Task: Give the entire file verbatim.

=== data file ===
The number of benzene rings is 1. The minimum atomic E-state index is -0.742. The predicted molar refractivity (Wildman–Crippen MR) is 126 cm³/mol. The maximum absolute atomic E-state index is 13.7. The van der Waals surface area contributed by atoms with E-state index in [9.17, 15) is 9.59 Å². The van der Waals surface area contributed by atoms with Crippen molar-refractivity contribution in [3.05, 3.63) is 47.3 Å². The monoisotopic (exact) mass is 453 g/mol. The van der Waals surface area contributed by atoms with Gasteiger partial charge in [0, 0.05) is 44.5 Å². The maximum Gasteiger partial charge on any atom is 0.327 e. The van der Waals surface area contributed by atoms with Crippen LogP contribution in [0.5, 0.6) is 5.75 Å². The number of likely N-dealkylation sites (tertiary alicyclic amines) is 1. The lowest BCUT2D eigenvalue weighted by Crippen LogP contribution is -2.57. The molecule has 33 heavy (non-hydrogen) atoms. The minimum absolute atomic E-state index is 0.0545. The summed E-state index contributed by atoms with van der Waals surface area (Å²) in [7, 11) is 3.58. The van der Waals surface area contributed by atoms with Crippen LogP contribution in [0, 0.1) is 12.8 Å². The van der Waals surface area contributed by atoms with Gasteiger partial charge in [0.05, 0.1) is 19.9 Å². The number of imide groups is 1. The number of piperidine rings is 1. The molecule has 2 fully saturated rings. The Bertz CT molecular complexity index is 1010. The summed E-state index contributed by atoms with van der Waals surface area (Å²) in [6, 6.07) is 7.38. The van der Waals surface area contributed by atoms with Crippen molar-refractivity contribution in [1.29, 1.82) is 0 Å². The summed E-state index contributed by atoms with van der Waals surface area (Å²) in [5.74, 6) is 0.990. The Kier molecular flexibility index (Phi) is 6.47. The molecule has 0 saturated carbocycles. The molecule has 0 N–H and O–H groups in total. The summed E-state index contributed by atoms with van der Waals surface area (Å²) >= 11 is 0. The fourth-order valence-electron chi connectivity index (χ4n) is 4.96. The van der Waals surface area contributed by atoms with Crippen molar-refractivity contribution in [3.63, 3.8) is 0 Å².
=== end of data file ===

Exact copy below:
The number of benzene rings is 1. The minimum atomic E-state index is -0.742. The predicted molar refractivity (Wildman–Crippen MR) is 126 cm³/mol. The maximum absolute atomic E-state index is 13.7. The van der Waals surface area contributed by atoms with E-state index in [9.17, 15) is 9.59 Å². The van der Waals surface area contributed by atoms with Crippen molar-refractivity contribution in [3.05, 3.63) is 47.3 Å². The monoisotopic (exact) mass is 453 g/mol. The van der Waals surface area contributed by atoms with Gasteiger partial charge in [0, 0.05) is 44.5 Å². The maximum Gasteiger partial charge on any atom is 0.327 e. The van der Waals surface area contributed by atoms with Crippen LogP contribution in [0.5, 0.6) is 5.75 Å². The number of likely N-dealkylation sites (tertiary alicyclic amines) is 1. The lowest BCUT2D eigenvalue weighted by Crippen LogP contribution is -2.57. The molecule has 33 heavy (non-hydrogen) atoms. The minimum absolute atomic E-state index is 0.0545. The summed E-state index contributed by atoms with van der Waals surface area (Å²) in [7, 11) is 3.58. The van der Waals surface area contributed by atoms with Crippen LogP contribution in [0, 0.1) is 12.8 Å². The van der Waals surface area contributed by atoms with Gasteiger partial charge in [0.05, 0.1) is 19.9 Å². The number of imide groups is 1. The number of piperidine rings is 1. The molecule has 2 fully saturated rings. The Bertz CT molecular complexity index is 1010. The summed E-state index contributed by atoms with van der Waals surface area (Å²) in [6, 6.07) is 7.38. The van der Waals surface area contributed by atoms with Crippen molar-refractivity contribution in [1.29, 1.82) is 0 Å². The summed E-state index contributed by atoms with van der Waals surface area (Å²) in [5.74, 6) is 0.990. The Kier molecular flexibility index (Phi) is 6.47. The molecule has 0 saturated carbocycles. The molecule has 0 N–H and O–H groups in total. The summed E-state index contributed by atoms with van der Waals surface area (Å²) >= 11 is 0. The fourth-order valence-electron chi connectivity index (χ4n) is 4.96. The van der Waals surface area contributed by atoms with Crippen molar-refractivity contribution in [3.63, 3.8) is 0 Å².